Link to Recall filing of Oct. 21, 2010.

Link to Initial Brief filed in NTN appeal on October 25, 2010.

The Superintendent and the Board according to the Audit violated WA state laws and Board policies regularly.

Who buys lemon cars repeatedly from the same salesman?

Recall Steve Sundquist.
dan dempsey said…
Melissa said:

"What the hell do we pay all these people downtown for? Communications? IT?"

The list of people getting paid downtown and providing nothing positive would be extremely long .... and it would include 4 school board members (because they do get a small per diem payment and they are not worth that --- check the audit).
Unknown said…
Thanks for the links Seattle parent. Slide 37 of the capacity management really intrigued me. I had heard talk of an expected increase in kindergartners this year, so that 200 student increase didn't surprise me. But 500 new 1-5? 200 new MS students?

To all you who have been castigating the District for not being able to predict how many new students were going to come in, I'm curious how you think they should have been able to anticipate all these new elementary kids? And I'm curious about where they came from. Influx from private schools? New residents? Kids who were home schooled in early years? I'm sure there are additional possibilities I'm missing, but the first two of these categories would be pretty hard to anticipate.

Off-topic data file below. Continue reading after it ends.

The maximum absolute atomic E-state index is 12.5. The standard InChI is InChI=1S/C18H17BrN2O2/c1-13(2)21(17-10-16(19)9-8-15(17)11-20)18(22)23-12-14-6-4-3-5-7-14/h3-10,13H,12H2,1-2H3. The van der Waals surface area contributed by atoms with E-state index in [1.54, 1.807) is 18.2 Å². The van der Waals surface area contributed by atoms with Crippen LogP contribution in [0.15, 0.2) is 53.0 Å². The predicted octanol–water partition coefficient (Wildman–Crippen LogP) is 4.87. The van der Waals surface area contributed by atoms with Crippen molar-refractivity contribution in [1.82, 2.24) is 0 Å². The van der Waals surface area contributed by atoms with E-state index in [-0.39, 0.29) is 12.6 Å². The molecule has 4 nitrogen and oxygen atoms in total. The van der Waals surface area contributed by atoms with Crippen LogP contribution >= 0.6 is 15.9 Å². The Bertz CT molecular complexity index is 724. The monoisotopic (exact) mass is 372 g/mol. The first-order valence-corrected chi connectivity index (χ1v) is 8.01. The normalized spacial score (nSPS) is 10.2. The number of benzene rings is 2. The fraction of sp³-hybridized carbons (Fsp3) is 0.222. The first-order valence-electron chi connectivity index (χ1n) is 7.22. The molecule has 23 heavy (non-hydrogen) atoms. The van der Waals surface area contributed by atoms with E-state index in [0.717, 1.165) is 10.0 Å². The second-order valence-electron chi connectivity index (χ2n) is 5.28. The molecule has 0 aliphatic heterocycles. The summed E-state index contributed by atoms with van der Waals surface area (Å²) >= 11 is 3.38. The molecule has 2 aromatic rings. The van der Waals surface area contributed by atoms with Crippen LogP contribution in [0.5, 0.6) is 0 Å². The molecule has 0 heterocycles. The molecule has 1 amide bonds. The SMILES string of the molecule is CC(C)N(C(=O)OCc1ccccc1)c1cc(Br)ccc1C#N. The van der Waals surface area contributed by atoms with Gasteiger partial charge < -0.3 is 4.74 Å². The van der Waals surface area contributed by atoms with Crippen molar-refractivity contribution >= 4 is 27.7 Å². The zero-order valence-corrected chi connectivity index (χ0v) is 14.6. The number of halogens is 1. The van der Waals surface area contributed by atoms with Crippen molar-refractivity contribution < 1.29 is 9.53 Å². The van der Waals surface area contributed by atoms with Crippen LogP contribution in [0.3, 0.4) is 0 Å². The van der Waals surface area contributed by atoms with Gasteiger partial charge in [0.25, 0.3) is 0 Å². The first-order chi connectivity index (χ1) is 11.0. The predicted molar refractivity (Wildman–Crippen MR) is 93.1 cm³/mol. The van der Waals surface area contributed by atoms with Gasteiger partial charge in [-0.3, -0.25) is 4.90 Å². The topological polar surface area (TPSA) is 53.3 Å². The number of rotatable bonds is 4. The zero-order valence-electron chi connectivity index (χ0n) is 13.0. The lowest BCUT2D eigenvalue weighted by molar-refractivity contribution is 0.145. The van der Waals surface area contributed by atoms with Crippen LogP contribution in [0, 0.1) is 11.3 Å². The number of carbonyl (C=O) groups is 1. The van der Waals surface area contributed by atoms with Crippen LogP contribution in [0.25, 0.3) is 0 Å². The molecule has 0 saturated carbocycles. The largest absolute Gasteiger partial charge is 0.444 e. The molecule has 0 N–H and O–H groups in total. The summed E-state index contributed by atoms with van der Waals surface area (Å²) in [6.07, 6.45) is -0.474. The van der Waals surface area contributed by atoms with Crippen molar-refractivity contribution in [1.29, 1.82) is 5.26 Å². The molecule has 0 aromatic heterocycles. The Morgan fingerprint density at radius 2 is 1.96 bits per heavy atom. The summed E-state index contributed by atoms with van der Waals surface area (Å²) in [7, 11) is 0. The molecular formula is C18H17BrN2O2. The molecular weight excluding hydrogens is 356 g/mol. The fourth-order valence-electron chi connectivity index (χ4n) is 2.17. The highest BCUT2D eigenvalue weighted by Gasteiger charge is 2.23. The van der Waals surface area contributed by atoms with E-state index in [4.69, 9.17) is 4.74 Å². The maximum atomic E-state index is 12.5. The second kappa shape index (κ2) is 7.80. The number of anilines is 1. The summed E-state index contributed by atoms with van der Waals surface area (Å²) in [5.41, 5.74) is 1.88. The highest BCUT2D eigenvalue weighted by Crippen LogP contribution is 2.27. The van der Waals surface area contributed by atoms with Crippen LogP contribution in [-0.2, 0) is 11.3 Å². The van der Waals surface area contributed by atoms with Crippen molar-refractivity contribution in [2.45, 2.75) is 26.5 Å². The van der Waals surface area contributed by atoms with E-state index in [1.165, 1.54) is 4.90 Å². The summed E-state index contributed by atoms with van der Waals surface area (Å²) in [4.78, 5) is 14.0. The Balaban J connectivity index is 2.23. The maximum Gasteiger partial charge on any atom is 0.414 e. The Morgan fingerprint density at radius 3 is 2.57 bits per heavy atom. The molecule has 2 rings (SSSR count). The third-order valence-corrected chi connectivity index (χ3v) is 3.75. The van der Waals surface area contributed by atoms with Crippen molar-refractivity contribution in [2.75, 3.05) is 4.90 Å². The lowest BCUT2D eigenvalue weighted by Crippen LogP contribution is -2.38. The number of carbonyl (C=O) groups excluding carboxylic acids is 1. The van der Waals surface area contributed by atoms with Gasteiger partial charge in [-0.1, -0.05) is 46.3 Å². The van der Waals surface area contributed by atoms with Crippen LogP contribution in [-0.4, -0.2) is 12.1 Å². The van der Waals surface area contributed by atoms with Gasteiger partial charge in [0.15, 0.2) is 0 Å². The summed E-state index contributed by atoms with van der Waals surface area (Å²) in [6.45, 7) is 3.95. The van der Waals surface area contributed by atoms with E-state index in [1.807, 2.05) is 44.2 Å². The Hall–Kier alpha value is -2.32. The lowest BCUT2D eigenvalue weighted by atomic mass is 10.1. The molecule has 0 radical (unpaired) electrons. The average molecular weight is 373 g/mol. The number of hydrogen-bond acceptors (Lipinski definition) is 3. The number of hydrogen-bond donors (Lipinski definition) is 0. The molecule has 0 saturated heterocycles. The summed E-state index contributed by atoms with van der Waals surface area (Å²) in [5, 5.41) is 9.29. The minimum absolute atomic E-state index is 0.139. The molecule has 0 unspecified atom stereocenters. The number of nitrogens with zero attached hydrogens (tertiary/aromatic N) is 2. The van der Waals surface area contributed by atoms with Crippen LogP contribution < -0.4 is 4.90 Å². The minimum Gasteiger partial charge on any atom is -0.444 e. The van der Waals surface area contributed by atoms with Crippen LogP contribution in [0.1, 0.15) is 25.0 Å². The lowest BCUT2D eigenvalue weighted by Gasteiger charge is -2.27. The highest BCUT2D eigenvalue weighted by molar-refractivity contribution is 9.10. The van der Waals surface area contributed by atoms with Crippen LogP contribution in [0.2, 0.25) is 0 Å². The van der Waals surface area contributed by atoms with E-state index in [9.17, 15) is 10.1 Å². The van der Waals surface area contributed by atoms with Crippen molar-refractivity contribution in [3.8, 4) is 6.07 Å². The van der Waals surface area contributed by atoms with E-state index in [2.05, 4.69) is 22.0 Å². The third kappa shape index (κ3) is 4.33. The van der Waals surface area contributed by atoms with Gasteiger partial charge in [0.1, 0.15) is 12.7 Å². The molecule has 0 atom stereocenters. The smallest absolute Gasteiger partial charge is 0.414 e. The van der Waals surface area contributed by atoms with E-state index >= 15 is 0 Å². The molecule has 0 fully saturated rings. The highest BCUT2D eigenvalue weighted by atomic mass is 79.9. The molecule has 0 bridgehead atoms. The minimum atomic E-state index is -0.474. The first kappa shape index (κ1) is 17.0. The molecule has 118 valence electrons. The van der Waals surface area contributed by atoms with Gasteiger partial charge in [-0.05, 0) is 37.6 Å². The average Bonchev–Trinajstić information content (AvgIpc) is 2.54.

Dan, let's be fair. The Board is basically made up of volunteers. Let's give them credit for that. My problem is not paying them. I think large urban boards SHOULD be paid by the state. The work load is huge.

My frustration is over 7 people I know are bright people and yet somehow things seem to move at a glacial pace in this district with very little concrete/visible oversight.
wseadawg said…
I agree with Olliesdad. Sundquist's belligerence and stunning obstinance in the face of overwhelming "data" that said this overcrowding would happen remains unforgivable.

Are we supposed to feel better that he finally found his smelling salts? Sorry, no thanks.

How convenient, Steve. When you've sucked up to your sugar-daddies and sold out your neighborhood to the point the natives won't buy your nonsense anymore, you suddenly start taking up their cause! What a politician!

This is the guy who supported and advocated for MGJ's SERVE proposal that nearly derailed the union contract negotiations, which would have caused a a strike.

Sorry to inform you, but he takes MGJ's and SPS's side on every issue, always. He is not a friend of West Seattle.

During the last two years, he dismissed warnings and complaints as representing the "loud minority", choosing to believe instead that he had widespread support amongst the "silent majority."